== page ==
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Gabapentinoids not found suitable for treating long-term low back pain

Gabapentinoids not found suitable for treating long-term low back pain

In a Meta-analysis of eight published trials in unselected patients, Dr. Harsha Shanthanna and associates evaluated the role of gabapentinoids in adults with long-term lower back pain. The researchers have confirmed that gabapentinoids offer little benefit, either alone or in combination with other analgesics. In addition to this, they provide a high rate of adverse effects and therefore their use in unselected long-term low back pain is currently not supported.These findings support NICE guidance not to use these drugs to treat long-term lower back pain.

Chronic Low Back Pain (CLBP) is very common, with a lifetime prevalence between 51% and 80%. In the majority, it is nonspecific in nature and multifactorial in etiology. Pregabalin (PG) and Gabapentin (GB) are gabapentinoids that have demonstrated benefit in neuropathic pain conditions. Despite no clear rationale, they are increasingly used for nonspecific CLBP.

The researchers searched Electronic databases of MEDLINE, EMBASE, and Cochrane from their inception until December 20th, 2016. Randomized control trials reporting the use of gabapentinoids for the treatment of CLBP of >3 months duration, in adult patients were included. Study selection and data extraction were performed independently by paired reviewers. Outcomes were guided by Initiative on Methods, Measurement and Pain Assessment in Clinical Trials guidelines, with pain relief and safety as the primary outcomes

They found that

  1. Gabapentin provided a non-significant improvement in pain compared to placebo. The standardized mean difference (SMD) was 0.22 units (95% confidence interval [CI] -0.5 to +0.07) on a patient-reported scale of 0 to 10, where lower numbers indicate less pain (three studies, 185 participants).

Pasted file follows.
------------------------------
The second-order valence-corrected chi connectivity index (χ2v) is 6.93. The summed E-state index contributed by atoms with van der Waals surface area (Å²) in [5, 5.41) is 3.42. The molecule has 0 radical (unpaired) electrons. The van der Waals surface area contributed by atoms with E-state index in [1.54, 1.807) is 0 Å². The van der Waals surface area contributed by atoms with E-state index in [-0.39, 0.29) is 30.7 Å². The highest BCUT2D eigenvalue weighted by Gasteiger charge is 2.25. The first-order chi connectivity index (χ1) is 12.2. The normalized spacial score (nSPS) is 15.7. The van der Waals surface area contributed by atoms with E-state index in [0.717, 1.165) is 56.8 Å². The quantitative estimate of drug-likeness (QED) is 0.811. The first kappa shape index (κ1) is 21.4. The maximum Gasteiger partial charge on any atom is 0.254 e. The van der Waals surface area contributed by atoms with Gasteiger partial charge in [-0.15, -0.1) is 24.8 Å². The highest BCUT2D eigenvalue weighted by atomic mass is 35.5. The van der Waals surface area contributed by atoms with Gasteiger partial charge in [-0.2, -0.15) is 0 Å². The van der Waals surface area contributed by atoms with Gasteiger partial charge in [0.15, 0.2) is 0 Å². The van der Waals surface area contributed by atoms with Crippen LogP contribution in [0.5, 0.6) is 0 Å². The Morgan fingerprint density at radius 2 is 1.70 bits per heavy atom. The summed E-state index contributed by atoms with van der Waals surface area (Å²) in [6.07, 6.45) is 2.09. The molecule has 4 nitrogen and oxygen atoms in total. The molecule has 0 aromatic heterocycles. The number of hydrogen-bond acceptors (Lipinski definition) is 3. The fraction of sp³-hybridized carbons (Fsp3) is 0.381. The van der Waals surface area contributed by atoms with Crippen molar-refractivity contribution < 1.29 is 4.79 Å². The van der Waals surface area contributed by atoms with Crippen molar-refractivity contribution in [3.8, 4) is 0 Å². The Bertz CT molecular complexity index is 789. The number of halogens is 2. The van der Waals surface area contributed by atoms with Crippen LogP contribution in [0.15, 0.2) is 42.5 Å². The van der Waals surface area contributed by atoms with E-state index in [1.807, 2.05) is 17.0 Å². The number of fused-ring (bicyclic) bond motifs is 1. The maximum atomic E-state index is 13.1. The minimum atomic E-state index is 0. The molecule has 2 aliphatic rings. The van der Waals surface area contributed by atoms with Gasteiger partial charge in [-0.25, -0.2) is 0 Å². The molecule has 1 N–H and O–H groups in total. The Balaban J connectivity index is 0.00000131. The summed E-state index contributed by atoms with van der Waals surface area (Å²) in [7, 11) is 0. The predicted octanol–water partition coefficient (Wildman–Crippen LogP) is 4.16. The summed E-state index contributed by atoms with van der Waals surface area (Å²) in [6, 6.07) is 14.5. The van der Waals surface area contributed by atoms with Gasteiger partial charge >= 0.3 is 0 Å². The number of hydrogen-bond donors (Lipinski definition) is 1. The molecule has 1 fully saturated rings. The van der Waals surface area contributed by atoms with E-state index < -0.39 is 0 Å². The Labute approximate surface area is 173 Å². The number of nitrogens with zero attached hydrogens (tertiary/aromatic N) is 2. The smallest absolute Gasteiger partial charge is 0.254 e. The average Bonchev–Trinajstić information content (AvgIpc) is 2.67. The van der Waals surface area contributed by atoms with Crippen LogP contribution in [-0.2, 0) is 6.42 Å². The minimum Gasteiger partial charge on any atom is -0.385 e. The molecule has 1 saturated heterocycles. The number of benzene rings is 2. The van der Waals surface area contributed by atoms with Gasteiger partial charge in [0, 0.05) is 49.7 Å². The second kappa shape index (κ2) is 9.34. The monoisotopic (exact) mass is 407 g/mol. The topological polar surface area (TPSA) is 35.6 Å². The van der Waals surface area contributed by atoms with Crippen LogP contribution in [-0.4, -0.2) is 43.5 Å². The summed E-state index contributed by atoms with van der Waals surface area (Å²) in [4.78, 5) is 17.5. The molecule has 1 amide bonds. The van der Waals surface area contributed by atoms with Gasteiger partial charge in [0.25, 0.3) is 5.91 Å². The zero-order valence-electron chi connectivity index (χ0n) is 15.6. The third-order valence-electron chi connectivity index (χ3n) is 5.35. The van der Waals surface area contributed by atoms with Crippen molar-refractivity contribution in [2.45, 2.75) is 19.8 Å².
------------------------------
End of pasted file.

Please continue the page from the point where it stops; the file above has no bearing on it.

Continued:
2. Pregabalin was less effective at reducing pain than the other medications. The SMD was 0.42, which is a moderate effect in favour of the other drugs (95% CI 0.20 to 0.64). This was from a Meta-analysis of three studies (332 participants), one of which compared pregabalin with an antidepressant class drug (amitriptyline), one a type of anti-inflammatory (celecoxib) and one paracetamol combined with an opioid (Tramacet).
  3. Adverse events were more common with gabapentin and included dizziness, fatigue, difficulty thinking, and visual disturbances.

It was concluded that while GB showed minimal improvement of pain compared to placebo, pain relief with PG was inferior compared to the active analgesic group. GB and PG were both associated with increased risk of dizziness compared with placebo or the active comparator, respectively. GB was additionally associated with increased risk of fatigue, visual disturbances, and difficulties with mentation compared with placebo.

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Source: Journals plos

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  1. In my practice I find Gabapentin reseonbly